Once upon a time, I almost convinced myself I was straight—because I wasn’t attracted to girly girls.
It seemed rational at the time. If I wasn’t attracted to the women I saw on TV (and in most lesbian porn that I surreptitiously explored), I couldn’t possibly be anything but straight! Right? Well, living under the tyranny of binary gender, it’s a bit difficult to figure out that queerness can present itself in all sorts of different ways, just like people can. Similarly, it’s a bit difficult to figure out that gender presentation, gender identity, and biological sex characteristics are categories that can align with expectations, but can also wildly diverge.
Here’s the truth of it: I couldn’t care less what’s in somebody’s pants (or shirt, or whatever). The characteristics to which I’m attracted can present in people who identify strictly as women, strictly as men, strictly as neither, or as some combination of the two. What I am attracted to, on a large scale, is boyish masculinity. It took me a while to figure out that being attracted to boyish presentation didn’t just mean I liked boys. Yes, I like boys…but I also like bois.
This is why I like pansexual as a label so much: it conveys my attraction to people of all gender identities/sex characteristics, but doesn’t presume anything about my attraction to people of various gender presentations.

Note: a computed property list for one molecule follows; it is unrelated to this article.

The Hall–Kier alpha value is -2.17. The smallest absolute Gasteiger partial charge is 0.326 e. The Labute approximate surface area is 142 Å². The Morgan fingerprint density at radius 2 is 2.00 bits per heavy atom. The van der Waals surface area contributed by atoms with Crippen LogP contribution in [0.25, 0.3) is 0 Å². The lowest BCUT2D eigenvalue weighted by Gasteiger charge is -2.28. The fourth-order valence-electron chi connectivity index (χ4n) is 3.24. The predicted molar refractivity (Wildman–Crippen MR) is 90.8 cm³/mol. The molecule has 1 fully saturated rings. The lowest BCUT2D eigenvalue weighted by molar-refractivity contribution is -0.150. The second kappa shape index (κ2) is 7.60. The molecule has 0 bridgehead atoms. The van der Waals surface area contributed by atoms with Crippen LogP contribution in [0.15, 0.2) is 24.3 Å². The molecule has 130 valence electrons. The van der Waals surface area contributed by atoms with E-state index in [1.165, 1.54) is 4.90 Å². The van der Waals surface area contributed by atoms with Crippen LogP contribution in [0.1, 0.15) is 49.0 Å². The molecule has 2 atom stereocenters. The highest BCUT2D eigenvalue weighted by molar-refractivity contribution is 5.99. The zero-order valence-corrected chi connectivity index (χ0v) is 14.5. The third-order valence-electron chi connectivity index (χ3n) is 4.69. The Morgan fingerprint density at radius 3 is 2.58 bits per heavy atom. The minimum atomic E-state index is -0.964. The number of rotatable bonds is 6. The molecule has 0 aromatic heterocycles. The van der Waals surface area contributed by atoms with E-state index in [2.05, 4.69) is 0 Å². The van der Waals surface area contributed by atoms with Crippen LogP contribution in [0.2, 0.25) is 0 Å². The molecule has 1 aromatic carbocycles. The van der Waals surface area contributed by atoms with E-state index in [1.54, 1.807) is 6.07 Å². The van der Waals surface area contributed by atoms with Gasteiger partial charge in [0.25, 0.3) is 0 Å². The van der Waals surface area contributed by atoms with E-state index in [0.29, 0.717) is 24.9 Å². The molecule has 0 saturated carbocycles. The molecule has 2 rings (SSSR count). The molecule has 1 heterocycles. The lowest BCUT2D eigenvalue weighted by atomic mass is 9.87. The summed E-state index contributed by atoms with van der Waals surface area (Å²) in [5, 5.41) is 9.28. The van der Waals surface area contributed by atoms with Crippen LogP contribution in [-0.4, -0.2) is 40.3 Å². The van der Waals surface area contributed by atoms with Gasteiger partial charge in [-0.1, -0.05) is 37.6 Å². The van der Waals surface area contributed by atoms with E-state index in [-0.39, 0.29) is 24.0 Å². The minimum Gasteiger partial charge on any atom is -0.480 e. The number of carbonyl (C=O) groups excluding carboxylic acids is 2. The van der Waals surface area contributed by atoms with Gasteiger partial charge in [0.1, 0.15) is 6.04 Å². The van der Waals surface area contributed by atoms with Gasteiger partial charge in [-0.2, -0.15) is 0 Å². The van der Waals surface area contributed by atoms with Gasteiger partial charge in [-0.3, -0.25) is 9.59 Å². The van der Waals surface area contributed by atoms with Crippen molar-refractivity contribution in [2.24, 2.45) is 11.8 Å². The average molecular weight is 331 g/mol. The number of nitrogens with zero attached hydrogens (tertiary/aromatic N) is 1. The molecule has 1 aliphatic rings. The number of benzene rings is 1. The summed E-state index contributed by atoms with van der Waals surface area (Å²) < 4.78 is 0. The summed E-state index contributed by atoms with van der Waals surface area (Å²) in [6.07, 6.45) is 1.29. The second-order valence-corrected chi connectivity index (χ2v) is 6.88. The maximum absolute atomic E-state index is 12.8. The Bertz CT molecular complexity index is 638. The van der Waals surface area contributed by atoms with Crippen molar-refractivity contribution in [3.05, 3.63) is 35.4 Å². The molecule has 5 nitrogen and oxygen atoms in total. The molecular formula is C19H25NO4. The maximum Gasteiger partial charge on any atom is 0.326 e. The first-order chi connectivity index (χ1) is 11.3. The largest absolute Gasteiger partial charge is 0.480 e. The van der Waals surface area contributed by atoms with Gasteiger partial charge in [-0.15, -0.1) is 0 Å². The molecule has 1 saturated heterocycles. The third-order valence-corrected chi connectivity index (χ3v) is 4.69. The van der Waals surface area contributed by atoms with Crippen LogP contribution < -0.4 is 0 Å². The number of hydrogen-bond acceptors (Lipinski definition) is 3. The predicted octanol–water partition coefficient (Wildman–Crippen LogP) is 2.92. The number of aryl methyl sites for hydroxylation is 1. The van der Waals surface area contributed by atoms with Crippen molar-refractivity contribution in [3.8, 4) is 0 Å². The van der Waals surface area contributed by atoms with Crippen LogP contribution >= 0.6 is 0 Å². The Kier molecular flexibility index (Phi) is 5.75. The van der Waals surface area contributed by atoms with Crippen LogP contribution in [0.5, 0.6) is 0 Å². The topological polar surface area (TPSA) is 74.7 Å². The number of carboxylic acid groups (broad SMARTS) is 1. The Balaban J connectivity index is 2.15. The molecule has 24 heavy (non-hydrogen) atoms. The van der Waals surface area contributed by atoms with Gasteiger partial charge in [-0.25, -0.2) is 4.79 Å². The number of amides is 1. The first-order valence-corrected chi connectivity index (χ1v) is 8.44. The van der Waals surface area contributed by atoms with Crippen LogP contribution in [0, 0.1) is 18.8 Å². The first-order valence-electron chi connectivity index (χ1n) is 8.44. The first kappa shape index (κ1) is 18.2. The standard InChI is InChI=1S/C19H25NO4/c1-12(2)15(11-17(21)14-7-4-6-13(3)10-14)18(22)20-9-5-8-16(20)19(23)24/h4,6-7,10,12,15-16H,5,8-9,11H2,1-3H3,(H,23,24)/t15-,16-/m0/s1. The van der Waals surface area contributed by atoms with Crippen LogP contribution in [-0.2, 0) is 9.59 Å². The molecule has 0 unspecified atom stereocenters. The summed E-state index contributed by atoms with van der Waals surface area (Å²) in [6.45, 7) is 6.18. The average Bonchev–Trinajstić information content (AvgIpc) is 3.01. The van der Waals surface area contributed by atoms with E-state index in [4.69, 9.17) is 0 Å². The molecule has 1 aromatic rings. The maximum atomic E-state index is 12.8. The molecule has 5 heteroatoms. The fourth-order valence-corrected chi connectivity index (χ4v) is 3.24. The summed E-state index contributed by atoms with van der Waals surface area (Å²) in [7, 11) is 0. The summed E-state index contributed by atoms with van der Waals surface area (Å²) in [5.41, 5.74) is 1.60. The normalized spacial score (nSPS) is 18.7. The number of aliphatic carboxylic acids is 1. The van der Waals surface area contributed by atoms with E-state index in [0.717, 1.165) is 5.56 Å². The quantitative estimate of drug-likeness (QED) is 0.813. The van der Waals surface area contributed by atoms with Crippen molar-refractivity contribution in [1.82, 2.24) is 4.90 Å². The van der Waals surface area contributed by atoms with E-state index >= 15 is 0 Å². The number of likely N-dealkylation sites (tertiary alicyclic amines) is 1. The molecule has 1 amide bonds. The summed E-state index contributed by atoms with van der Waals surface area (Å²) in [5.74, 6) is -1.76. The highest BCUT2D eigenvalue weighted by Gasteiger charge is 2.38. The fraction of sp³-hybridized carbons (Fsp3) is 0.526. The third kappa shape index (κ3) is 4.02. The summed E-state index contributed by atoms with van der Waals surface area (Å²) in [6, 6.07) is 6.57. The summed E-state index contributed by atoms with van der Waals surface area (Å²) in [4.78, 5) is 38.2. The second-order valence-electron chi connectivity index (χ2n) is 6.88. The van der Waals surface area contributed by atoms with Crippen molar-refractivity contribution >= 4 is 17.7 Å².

So why am I attracted to boyish people? The simple answer is that I’m not sure—who can explain why we’re attracted to all sorts of things? The longer answer involves delving into what it means to present boyishly, or at least what it means to me.
The attraction to physical, outward boyish presentation is what I won’t really try to explain. For men, I guess maybe I find boyishness less hegemonic and thus more appealing than typical “manliness”—similarly, for women, boyishness messes with the expectation and status quo of womanhood on its face, and I’ve always enjoyed the company of people who mess with expectations. But it’s the psychological/social aspects of boyishness that I really find more appealing.
What really gets me is the awkward charm—the sense that flirtation doesn’t quite come naturally, and that sexual interactions (while completely desired) are unexpected and thus even more awesome than they would be otherwise. Boyish folk, in my experience, don’t enter an interaction expecting to get laid. It’s not quite insecurity, but rather an overall extra sense of gratitude for everything that is given. I love that, and how it makes interaction seem deeply genuine even if it’s just a bit of flirting. “Boyish” works because it conveys that youthful sense of wonder and gratitude for sexual and romantic fulfillment.
I’m sure I could psychoanalyze myself further, but I’ll leave it at that: I fall head over heels for awkward, genuine people with a boyishly masculine self-presentation. Most of the time, anyway.
The funny thing is that coming to terms with my queerness and my attraction to boyishness has opened a space for me to be even less concerned with gender than I was before. By recognizing that boyishness goes beyond physical gender presentation and into the realm of personality and social self-presentation, I’ve given myself room to be seriously attracted to people of all gender presentations, including femme folk of all levels of femme-ininity (still different from the hetero girly girls I once wondered about).